The bison, the scissortail flycatcher and the rose rock are some of Oklahoma’s most recognizable state symbols. However, many may not realize that the state has 34 official designations, which range from beverages to astronomical objects.
The Oklahoma legislature is responsible for the designation of these symbols, which pass through a formal legislative process like any other statute. These symbols represent Oklahoma’s unique wildlife, history and culture – some of which have caused more controversy than you might expect.
The State Floral Emblem
Mistletoe, a parasitic botanic that grows in tufts on trees, became Oklahoma’s floral emblem in 1893, almost 15 years before statehood. Since then, this seemingly harmless symbol has stirred up plenty of debate.
When the territorial legislature considered possibilities for this emblem, mistletoe garnered a strong opposition. However, J.A. Wimberly, a territorial representative, and O. Beeson, a local from El Reno, shared a fervor for the plant that fueled their intense lobbying. Wimberly and Beeson were able to sway the opposition, arguing that mistletoe was one of the only florals that could survive Oklahoma’s harsh winters.
William H. Murphy, the ninth governor of Oklahoma, later expressed his disapproval of the floral emblem, stating his preference for alfalfa in a letter he sent to The Oklahoman in 1906. His suggestion, however, did not gain traction. When Oklahoma was granted statehood, the legislature decided to preserve its existing floral emblem.
In the 1980s, mistletoe faced scrutiny once again, when two senators, Kelly Haney and Billie Jean Floyd, as well as Dr. Doyle McCoy, a public school teacher, lobbied for the state wildflower, the Indian Blanket. McCoy spearheaded these efforts, with the reasoning that mistletoe was difficult to grow … and unsightly to boot.
The trio was somewhat successful in their campaign; at the ceremony honoring the state wildflower, several representatives and senators voiced their disdain for mistletoe. Despite the opposition, it remains the state floral emblem to date.
The State Meal
Oklahoma is the only state with an official state meal. On April 19, 1988, the legislature named fried okra, corn, squash, black-eyed peas, cornbread, barbecue pork, chicken fried steak, biscuits, sausage and gravy, grits, strawberries and pecan pie as the state meal.
“Very few people could eat that meal in one sitting,” says Larry O’Dell, director of communications and development at the Oklahoma Historical Society. He explains that the various dishes are representative of the Southern and Native American influences on local faire. However, the motivation for curating such an extensive menu was to promote consumer awareness around Oklahoma’s agricultural products.
While in office, Sen. Brian Crain challenged the state meal by authoring a resolution that would rescind its designation. In this resolution, Crain listed the state meal’s nutritional value, including its total number of calories: 2,700.
He argued that the state meal should promote a healthier lifestyle for Oklahomans. However, Crain did not offer a suggestion for another meal to take its place. He stated to reporters that the proposed resolution was “symbolic,” although ultimately unsuccessful.
The State Songs
Perhaps the most popular state song is Rodger and Hammerstein’s “Oklahoma!” which became the official state song in 1953, usurping Harriet Parker Camden’s song, “Oklahoma, a Toast!” from this designation.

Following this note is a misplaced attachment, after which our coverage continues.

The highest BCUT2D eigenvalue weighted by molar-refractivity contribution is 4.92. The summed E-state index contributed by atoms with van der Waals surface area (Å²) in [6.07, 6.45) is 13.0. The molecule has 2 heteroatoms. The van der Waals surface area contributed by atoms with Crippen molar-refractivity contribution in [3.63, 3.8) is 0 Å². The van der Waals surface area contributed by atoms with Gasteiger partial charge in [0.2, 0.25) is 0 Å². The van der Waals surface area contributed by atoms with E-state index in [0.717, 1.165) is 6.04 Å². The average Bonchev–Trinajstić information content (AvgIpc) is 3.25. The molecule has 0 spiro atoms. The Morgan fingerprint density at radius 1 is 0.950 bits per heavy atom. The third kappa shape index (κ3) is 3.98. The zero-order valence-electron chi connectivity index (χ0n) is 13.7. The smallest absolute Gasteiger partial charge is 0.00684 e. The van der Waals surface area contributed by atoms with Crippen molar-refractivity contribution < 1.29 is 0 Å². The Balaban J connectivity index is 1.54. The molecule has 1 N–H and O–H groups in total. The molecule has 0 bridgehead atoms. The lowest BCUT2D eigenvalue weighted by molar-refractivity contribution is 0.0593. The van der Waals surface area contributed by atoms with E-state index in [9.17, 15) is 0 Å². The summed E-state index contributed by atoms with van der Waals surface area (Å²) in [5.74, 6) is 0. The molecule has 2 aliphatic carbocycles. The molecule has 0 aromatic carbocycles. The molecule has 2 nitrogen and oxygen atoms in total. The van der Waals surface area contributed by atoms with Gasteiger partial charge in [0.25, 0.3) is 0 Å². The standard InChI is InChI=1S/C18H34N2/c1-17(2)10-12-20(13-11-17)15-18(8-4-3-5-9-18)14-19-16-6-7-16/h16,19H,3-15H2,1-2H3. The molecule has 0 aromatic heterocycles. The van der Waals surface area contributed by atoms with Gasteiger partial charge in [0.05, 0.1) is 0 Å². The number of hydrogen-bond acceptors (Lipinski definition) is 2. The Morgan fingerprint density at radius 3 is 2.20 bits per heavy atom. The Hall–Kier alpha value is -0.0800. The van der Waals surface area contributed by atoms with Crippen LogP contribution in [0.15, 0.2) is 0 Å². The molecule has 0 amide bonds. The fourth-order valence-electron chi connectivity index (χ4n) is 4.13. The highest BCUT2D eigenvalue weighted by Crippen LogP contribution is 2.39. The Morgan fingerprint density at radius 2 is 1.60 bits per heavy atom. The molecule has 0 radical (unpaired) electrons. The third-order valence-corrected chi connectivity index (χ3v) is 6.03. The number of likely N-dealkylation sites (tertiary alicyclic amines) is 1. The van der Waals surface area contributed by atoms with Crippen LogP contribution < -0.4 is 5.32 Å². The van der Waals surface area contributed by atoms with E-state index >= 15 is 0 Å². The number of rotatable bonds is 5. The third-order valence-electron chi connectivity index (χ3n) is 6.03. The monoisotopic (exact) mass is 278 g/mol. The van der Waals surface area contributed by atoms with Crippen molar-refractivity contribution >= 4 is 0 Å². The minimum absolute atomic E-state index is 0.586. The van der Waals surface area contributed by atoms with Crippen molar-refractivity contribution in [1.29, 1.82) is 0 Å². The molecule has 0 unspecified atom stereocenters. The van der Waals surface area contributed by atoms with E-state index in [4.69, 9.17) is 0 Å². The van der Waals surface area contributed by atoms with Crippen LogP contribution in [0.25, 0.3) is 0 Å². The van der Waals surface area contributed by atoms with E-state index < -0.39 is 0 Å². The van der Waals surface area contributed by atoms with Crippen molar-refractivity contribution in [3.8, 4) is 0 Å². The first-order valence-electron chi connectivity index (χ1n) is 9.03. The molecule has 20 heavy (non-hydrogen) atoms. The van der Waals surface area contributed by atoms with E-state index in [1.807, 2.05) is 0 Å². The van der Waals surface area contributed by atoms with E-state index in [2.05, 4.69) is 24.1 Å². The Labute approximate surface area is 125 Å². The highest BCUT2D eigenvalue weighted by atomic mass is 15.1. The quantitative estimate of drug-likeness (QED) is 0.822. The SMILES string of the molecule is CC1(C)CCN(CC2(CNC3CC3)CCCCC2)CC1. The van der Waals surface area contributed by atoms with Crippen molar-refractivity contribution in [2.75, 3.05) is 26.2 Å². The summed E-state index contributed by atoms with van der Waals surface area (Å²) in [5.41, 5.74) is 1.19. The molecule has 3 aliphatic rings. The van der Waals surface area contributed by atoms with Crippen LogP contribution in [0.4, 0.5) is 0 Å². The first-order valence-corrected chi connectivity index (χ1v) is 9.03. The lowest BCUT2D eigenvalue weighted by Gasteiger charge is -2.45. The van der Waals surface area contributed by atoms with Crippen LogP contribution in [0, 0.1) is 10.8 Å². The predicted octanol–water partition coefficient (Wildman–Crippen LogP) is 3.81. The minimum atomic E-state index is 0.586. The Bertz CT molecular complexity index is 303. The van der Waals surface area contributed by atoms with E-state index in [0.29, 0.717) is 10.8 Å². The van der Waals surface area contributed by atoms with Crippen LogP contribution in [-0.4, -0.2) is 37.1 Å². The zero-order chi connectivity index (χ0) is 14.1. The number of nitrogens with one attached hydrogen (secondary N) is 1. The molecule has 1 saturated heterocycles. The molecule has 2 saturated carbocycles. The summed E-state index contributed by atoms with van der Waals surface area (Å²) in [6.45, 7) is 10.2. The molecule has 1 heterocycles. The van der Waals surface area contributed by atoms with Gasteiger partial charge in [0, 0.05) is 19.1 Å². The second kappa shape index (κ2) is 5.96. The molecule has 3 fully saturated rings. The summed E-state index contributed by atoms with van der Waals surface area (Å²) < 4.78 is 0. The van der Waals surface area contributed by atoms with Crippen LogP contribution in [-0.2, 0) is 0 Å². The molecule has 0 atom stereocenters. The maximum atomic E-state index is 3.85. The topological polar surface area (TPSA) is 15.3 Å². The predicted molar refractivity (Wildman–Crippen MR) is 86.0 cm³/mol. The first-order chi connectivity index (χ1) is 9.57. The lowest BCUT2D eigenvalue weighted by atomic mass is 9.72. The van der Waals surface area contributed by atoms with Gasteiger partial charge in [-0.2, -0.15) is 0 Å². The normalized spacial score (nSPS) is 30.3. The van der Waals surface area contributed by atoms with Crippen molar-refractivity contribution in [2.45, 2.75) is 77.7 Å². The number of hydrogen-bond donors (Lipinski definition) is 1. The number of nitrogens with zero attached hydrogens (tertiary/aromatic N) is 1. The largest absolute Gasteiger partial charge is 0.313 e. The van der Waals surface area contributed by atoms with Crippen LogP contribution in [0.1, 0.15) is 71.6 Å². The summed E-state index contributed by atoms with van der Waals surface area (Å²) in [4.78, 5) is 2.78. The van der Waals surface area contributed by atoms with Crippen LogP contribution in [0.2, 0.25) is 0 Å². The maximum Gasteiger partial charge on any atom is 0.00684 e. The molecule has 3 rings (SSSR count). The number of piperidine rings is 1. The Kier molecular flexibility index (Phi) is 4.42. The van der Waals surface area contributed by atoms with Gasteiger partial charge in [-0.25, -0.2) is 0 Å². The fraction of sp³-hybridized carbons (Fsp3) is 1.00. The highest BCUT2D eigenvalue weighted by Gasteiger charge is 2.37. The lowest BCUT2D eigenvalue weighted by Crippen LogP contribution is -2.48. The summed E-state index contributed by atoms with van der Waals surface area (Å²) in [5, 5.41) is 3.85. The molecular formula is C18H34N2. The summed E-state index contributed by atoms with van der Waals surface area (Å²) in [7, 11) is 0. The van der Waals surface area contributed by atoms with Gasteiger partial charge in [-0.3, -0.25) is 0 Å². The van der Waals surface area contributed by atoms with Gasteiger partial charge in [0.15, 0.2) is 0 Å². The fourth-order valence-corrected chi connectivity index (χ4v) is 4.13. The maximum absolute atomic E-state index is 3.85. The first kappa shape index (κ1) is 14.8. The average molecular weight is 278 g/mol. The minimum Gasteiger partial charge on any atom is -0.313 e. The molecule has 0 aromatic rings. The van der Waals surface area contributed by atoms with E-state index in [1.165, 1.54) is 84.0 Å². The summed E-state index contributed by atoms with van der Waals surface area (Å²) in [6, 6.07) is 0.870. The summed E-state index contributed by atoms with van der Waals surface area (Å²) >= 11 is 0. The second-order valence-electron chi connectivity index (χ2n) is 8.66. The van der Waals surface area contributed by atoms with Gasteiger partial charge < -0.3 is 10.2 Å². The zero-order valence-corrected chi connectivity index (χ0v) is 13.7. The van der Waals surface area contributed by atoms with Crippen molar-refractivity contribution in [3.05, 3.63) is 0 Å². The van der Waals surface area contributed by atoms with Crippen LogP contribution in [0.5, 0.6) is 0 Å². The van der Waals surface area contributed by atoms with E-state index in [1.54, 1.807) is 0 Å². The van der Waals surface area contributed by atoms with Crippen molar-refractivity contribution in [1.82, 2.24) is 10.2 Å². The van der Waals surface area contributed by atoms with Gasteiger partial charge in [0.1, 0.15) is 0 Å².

George Nigh, a house representative at the time who later went on to become Oklahoma’s governor, led the efforts to replace the former. He was met with resistance at first; to overcome the opposition, Nigh organized performances of the musical’s songs at the state capitol.
These performances starred Ridge Bond, a Broadway actor, and the Oklahoma College for Women’s choir. Their performances were so moving that the legislature voted to pass Nigh’s resolution immediately.
“[The state song] helped improve morale of the state after the Great Depression and World War II,” says O’Dell.
In the same spirit, the Oklahoma Historical Society lobbied for a state rock-and-roll song, holding a public vote for this designation in 2008. Over half of the votes were for “Do You Realize??” by the Flaming Lips, a rock band from Oklahoma City. The state senate then passed legislation that aligned with the vote and held an honorary ceremony, which the Flaming Lips attended. However, a handful of House Representatives decided to vote against the measure. Representative Corey Holland, who voted against the bill, told reporters that he was offended by what Michael Ivins, former bassist of the Flaming Lips, wore to the ceremony – a bright red t-shirt with a graphic of a hammer and sickle.
Ivins’ shirt gained national news coverage, and the bill failed to pass in the House.
“The Flaming Lips actually donated that T-shirt,” says O’Dell. “It’s in our collection now.”
A few days after the bill failed, former Oklahoma governor Brad Henry signed an executive order that designated “Do You Realize??” as the state rock-and-roll song.
The Future of State Symbols
Since 2019, the Oklahoma legislature has passed legislation for several new state symbols, including a state pet, state fiber and state steak. The latest addition is the state horse, the American quarter horse, which government officials celebrated by traveling to the capitol on horseback in August.
Oklahomans and non-Oklahomans alike can appreciate the state’s distinct history and culture as the list of state symbols grows.
“State symbols show people that aren’t from Oklahoma what is important to us … and what life is like in Oklahoma,” says O’Dell.
Animal American buffalo
Colors Green and white
Monument Golden Driller
Motto “Labor omnia vincit.” – Work conquers all things.
Musical instrument Fiddle
Pet Rescue animals
Reptile Collared lizard